Thinking that he had a point, it dawned on me (much to my horror) that, if I were her, I would probably have reacted in the same indignant manner.

Over the succeeding decades I admit that, on occasion, my mind has wandered back to this episode. Not least because of the ridiculous 'Superwoman' label that she was daubed with by the media masses.

I couldn’t believe their ignorance; Nicola was no superwoman. 

With the money she was earning, she would be hiring an entourage of help, far beyond any realms of possibility for the ordinary working (or stay at home) mum. I've since discovered that Nicola would agree with my thoughts.

Much more troubling, was the way that she was labelled as ‘having it all’.

Her daughter had leukaemia, how could anyone say that a mother whose daughter was dying had it all? 

However, I felt equally uncomfortable when Nicola divulged that she was having another baby, in the hope of saving her eldest child. 

I wonder if the inability to save caused a burden that proved difficult to live with. 

Not surprisingly, most of the scathing articles that have continued to be written about Nicola over the years, have been by men. Men, who could be described as having a whiff of the misogynist about themselves. 

The articles that I have read … and there are many, have enlightened me. As if holding a  matryoshka doll in my hands, I started unravelling her life since that miserable January day in 1997. 

In a strange way, my research has altered my view of concerned consideration to renewed admiration towards this other working Mum. 

As far as Nicola actually ‘having it all', I would suggest that life has certainly thrown it all at her, some examples of which are:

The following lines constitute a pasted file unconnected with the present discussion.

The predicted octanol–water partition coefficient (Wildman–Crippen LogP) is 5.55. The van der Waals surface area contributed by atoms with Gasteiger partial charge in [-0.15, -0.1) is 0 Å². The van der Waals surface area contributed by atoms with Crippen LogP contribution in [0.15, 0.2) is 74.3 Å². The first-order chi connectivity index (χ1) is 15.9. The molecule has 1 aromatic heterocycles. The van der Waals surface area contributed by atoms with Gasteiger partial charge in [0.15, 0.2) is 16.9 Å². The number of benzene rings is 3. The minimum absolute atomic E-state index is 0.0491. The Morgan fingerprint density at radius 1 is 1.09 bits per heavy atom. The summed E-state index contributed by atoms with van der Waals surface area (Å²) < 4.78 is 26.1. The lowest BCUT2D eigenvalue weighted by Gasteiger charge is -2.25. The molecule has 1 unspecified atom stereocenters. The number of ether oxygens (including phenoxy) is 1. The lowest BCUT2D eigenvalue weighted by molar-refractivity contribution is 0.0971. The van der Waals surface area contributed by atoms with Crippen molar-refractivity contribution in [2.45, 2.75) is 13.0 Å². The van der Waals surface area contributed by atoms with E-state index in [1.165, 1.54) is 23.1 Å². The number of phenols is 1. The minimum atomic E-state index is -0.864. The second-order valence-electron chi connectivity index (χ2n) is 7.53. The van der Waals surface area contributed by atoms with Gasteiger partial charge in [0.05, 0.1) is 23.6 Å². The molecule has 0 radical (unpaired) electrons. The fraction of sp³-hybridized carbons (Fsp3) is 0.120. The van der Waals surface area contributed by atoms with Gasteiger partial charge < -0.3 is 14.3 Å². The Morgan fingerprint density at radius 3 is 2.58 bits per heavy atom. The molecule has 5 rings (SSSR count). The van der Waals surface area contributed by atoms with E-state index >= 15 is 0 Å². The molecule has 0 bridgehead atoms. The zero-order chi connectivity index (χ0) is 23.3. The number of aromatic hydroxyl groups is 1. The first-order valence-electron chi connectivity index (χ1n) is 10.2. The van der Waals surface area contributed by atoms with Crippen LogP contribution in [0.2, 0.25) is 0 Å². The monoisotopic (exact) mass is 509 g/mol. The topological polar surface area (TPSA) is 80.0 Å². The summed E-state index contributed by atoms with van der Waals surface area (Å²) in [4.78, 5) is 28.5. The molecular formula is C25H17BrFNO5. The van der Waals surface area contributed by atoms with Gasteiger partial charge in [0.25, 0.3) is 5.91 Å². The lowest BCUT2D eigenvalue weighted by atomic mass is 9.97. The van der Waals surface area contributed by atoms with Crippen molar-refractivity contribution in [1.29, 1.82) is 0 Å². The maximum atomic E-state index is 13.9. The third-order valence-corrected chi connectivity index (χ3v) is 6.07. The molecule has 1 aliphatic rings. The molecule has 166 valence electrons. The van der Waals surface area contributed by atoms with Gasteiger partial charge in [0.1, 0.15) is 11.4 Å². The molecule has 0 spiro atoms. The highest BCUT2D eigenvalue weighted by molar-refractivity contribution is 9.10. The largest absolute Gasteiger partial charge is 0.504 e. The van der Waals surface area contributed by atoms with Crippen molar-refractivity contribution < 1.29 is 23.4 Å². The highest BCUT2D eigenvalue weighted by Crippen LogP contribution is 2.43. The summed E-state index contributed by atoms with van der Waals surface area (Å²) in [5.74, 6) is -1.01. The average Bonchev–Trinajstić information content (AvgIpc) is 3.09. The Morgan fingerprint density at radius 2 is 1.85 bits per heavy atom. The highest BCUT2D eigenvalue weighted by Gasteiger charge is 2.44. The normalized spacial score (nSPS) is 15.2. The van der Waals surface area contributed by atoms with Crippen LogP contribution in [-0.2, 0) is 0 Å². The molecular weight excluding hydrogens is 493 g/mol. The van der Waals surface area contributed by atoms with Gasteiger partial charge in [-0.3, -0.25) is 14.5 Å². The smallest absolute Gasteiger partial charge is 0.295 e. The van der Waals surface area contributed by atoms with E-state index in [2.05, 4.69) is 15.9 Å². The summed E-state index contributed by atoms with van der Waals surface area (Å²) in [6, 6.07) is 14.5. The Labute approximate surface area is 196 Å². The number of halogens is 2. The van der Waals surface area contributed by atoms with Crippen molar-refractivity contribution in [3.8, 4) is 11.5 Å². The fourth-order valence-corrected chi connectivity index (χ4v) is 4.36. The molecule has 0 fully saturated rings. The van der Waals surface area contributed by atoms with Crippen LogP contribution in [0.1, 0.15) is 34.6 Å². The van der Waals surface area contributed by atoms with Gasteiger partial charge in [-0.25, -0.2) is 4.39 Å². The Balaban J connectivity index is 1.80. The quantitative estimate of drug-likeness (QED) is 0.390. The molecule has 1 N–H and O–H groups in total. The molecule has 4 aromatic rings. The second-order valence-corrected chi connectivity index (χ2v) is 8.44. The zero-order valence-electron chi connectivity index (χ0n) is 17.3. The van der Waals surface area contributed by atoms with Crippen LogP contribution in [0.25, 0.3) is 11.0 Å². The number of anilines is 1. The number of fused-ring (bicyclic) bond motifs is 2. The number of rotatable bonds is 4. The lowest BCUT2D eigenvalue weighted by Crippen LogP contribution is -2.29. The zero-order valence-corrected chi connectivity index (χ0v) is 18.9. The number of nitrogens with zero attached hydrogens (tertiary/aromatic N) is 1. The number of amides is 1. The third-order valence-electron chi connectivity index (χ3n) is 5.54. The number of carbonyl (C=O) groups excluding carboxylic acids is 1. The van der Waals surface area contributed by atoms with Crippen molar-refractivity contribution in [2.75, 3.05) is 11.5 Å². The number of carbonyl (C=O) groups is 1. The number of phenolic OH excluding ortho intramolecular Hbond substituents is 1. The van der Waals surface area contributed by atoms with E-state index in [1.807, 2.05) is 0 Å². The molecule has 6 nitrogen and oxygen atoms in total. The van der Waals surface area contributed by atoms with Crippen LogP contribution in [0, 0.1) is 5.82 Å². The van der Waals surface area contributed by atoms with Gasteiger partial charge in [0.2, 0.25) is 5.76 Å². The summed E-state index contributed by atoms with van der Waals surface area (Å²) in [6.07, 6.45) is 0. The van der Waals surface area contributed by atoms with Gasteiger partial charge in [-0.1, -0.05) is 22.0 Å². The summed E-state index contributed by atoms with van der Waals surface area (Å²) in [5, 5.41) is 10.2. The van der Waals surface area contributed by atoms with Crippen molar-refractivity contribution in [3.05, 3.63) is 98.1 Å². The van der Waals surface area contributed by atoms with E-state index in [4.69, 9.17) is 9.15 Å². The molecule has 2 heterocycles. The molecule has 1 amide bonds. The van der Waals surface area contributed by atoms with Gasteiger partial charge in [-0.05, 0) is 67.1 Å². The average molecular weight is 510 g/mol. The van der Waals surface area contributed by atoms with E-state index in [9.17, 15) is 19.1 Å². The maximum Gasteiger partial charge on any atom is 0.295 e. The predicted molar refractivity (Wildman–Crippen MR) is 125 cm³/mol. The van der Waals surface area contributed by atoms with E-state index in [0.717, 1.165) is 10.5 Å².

• Her beautiful daughter lost her fight with cancer
  • She was pistol whipped during an aborted robbery
  • Divorce followed her husband's admission of adultery
  • The Telegraph ran details of her building nightmare (slow news day that day?)
  • Let alone a rollercoaster ride of a professional career

Reading all of these and more, I was left feeling a little dazed. Nicola seems to have rowed a far more turblent river than I have, over the same period of time.

I was glad to take some comfort that there may still be the possibility of a tale with a happy ending; one that involves her second husband Martin Baker.

Watching this video (a British version of TED talks) made me warm to Nicola further. The image that I have always held is the one at the top of this post. A latter day Virgin Queen, who happened to have a lot of children

My long held view has dissipated and, completing my metamorphosis, I don’t think I could close this post with anything better than something Nicola is reported to have said:  

Happiness isn't all about lots of money and a career; it's about fulfilment in your family.

... and in that sentence alone, I believe she does have it all.

thanks to Martin Baker for the perficpic

Simples? #YeahRight!

I knew that the first rule of blogging was to ensure I grabbed my domain name (or in my case, two, but that’s another story) and that’s what I did; long before I even pressed my first Returnto Work Mother publish button.

It took me over a year of frustration, having to remember the blogspot inclusion in my URL, before I cracked. Why, when I had the domain I wanted, could I not use it? Could I use it? I knew that my web based knowledge wasn't advanced - but neither was it basic.